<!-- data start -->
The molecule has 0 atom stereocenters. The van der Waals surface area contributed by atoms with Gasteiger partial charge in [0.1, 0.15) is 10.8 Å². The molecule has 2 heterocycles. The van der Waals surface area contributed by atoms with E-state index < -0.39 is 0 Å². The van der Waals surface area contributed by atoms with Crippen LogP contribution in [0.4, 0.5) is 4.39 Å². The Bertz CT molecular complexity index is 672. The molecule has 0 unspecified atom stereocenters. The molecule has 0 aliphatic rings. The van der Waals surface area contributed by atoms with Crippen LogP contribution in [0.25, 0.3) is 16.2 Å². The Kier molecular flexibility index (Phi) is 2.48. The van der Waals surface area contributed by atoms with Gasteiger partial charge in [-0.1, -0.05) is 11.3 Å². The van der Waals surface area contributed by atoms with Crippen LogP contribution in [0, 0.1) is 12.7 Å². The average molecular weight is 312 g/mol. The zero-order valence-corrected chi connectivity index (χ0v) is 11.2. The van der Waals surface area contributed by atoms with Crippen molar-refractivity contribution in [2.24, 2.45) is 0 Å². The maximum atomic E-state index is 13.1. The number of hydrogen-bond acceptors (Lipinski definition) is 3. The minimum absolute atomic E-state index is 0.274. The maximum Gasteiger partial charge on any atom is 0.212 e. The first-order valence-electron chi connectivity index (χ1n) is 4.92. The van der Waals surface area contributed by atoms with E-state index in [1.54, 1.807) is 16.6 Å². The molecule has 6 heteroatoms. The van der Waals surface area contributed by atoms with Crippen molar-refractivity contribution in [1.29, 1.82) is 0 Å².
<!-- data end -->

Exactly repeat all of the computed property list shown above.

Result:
The molecule has 0 atom stereocenters. The van der Waals surface area contributed by atoms with Gasteiger partial charge in [0.1, 0.15) is 10.8 Å². The molecule has 2 heterocycles. The van der Waals surface area contributed by atoms with E-state index < -0.39 is 0 Å². The van der Waals surface area contributed by atoms with Crippen LogP contribution in [0.4, 0.5) is 4.39 Å². The Bertz CT molecular complexity index is 672. The molecule has 0 unspecified atom stereocenters. The molecule has 0 aliphatic rings. The van der Waals surface area contributed by atoms with Crippen LogP contribution in [0.25, 0.3) is 16.2 Å². The Kier molecular flexibility index (Phi) is 2.48. The van der Waals surface area contributed by atoms with Gasteiger partial charge in [-0.1, -0.05) is 11.3 Å². The van der Waals surface area contributed by atoms with Crippen LogP contribution in [0, 0.1) is 12.7 Å². The average molecular weight is 312 g/mol. The zero-order valence-corrected chi connectivity index (χ0v) is 11.2. The van der Waals surface area contributed by atoms with Crippen molar-refractivity contribution in [2.24, 2.45) is 0 Å². The maximum atomic E-state index is 13.1. The number of hydrogen-bond acceptors (Lipinski definition) is 3. The minimum absolute atomic E-state index is 0.274. The maximum Gasteiger partial charge on any atom is 0.212 e. The first-order valence-electron chi connectivity index (χ1n) is 4.92. The van der Waals surface area contributed by atoms with E-state index in [1.54, 1.807) is 16.6 Å². The molecule has 6 heteroatoms. The van der Waals surface area contributed by atoms with Crippen molar-refractivity contribution in [1.29, 1.82) is 0 Å².